You’ve worked at public libraries all over the country—Oklahoma City, Houston, and most recently Youngstown, Ohio, before you arrived here in Baltimore. Where did your love of books begin?
During childhood. I’m adopted, and I grew up in a small town in Michigan. My dad was a factory worker, and neither of my parents went to college. From the very beginning, they wanted education and a love of learning to be a gift that they could give me. So they were like, how do we do that? By reading to her. They started taking me to the library at a really young age. There was a time in my life when I wasn’t fortunate enough to have books of my own, and so the library became a very important place to me. It was never out of reach. It was a way for me to learn about different parts of the world outside of my own four corners. That love of reading continued, but it was always really about a love of place. I loved what the public library was and what it meant, in terms of providing an equal playing field for people.
Public libraries have become so much more than just books.
To think of libraries as just books would be leaving out a huge portion of what we do. I’m definitely a book person; I still believe our collection is an important piece of what we provide, and it has to be strong. The collection includes books, but it is so much more than that. At the core, public libraries are about resources, which can be books, people, buildings, programs, equipment. And having a knowledgeable staff that can guide people or walk them through things like job applications has become a huge piece of what libraries all across the country can provide.
In Youngstown, we really focused on enhancing our technology. It’s really important to get more of it into the hands of our customers—for them to use in the library and at home. People don’t realize what a difference it can make in someone’s life to have a good Internet connection. So we started offering Wi-Fi hotspots at checkout. We focused on creating makerspaces where guests could come in and laser cut or use a light box. For me, it’s about making sure that we’re continuing to bridge that gap. I have a huge interest in keeping cities creative and giving everybody access to increase their skillsets, or become entrepreneurs, or just have fun.
You’d never been to Baltimore prior to coming in for your interview. What were your thoughts when you arrived?
It was amazing. I was really impressed. I got to walk around the Central Library on my own, even though it’s in the middle of a major renovation. I went to a few branches—Waverly, Washington Village, Pennsylvania Avenue. Waverly is a beautiful renovation. Penn Avenue is an incredible branch; the mural of the little girl outside really spoke to me. At Washington Village, I saw a lot of potential for ways to spruce up neighborhoods and improve all of the branches. All of the staff was dedicated and caring. I’ve been back a couple times now with my children and husband. Baltimore seems like a very dynamic, diverse city, and we’re just really looking forward to being a part of it.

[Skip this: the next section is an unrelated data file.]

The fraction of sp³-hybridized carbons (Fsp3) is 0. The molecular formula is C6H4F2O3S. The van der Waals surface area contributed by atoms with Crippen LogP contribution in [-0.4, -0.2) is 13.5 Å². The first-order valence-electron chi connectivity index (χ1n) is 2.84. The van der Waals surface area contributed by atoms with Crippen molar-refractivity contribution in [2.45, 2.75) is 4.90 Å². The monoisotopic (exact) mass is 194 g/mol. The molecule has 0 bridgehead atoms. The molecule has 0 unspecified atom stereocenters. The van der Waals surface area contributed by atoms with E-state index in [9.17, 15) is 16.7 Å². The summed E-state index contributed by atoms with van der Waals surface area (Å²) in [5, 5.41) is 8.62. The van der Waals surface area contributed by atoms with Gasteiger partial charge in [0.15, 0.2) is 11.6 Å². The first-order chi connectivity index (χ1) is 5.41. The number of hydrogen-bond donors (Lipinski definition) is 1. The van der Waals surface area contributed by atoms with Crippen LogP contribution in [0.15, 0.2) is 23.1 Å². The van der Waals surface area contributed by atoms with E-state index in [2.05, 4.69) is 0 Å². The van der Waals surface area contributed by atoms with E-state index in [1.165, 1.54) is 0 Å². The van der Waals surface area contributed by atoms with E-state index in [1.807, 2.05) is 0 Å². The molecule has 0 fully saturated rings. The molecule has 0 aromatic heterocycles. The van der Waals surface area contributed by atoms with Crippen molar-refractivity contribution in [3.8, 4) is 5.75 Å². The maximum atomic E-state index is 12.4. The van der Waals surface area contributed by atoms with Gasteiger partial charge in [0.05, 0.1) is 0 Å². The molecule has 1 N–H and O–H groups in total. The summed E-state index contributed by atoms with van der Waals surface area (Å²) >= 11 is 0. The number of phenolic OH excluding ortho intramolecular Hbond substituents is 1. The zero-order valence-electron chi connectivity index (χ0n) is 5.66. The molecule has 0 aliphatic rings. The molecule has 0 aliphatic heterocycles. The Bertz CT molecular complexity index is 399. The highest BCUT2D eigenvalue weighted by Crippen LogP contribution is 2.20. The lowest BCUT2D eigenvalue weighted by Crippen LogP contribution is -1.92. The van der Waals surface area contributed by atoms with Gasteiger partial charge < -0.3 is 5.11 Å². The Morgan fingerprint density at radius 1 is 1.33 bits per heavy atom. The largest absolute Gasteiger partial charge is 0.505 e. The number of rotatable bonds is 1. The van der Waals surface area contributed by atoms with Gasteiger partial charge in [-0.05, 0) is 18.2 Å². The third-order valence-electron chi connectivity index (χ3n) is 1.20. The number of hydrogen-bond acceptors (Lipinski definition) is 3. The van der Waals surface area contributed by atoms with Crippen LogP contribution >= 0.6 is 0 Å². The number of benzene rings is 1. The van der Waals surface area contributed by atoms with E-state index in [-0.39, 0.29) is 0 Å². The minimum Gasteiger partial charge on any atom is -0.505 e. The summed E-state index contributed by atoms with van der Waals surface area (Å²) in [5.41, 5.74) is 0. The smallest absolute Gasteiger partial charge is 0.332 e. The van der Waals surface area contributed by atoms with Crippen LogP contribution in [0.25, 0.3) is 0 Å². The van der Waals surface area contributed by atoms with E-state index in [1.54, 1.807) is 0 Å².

The Enoch Pratt library system is much larger than that of Youngstown. Is that intimidating or inspiring?
I would be lying if I told you I wasn’t nervous. It is a larger system. It is a bigger budget. I have big shoes to fill. I had always known about the Pratt, because in public libraries, it’s known as the gold standard. I can’t remember a time in my career when I wasn’t paying attention to what the Pratt was doing because, from the branches to the buildings to the cutting-edge programs, it was just always doing great work. I am nervous, but I think any normal human would be. At the same time, it’s really exciting for me. I’ve worked in large urban systems before, never as the executive director, but I think I’m ready. And I have a great board and great staff, which really helps.
What’s first on your agenda?
Getting to know the city. I have lots of ideas about ways that we might want to go, but I really can’t make a decision on new services or changes until I understand the neighborhoods and how the system functions. I’m very excited to get to know the branches and to look at each community to really figure out how we can enhance what we’re doing and keep things moving forward.
I’m also very excited about the renovations. A little interesting piece is that Joseph Wheeler, who was the CEO of the Pratt when the Central Library was original built, was from Youngstown! Isn’t that crazy? It’s this weird coincidence, and I get a little chill thinking about the fact that I’ll be there to reopen it, making sure that the building continues to play a huge role in the city and is sustainable into the future.
With the Baltimore Book Festival returning this month, we have to ask—what is your favorite book?
People ask me that all the time, but it’s impossible to pick. Leading up to this move, I tried to cover all of the big authors with Baltimore or Maryland connections so that I’d be ready. I’m currently reading Purple Hibiscus by Chimamanda Ngozi Adichie, which won the “One Maryland, One Book” award. I’ve read all of Laura Lippman’s books. I’ve read Chesapeake by James Michener. Anne Tyler. I also just started reading Ta-Nehisi Coates—Between the World and Me and The Beautiful Struggle—because he grew up here. You can learn a lot about a place through its writers.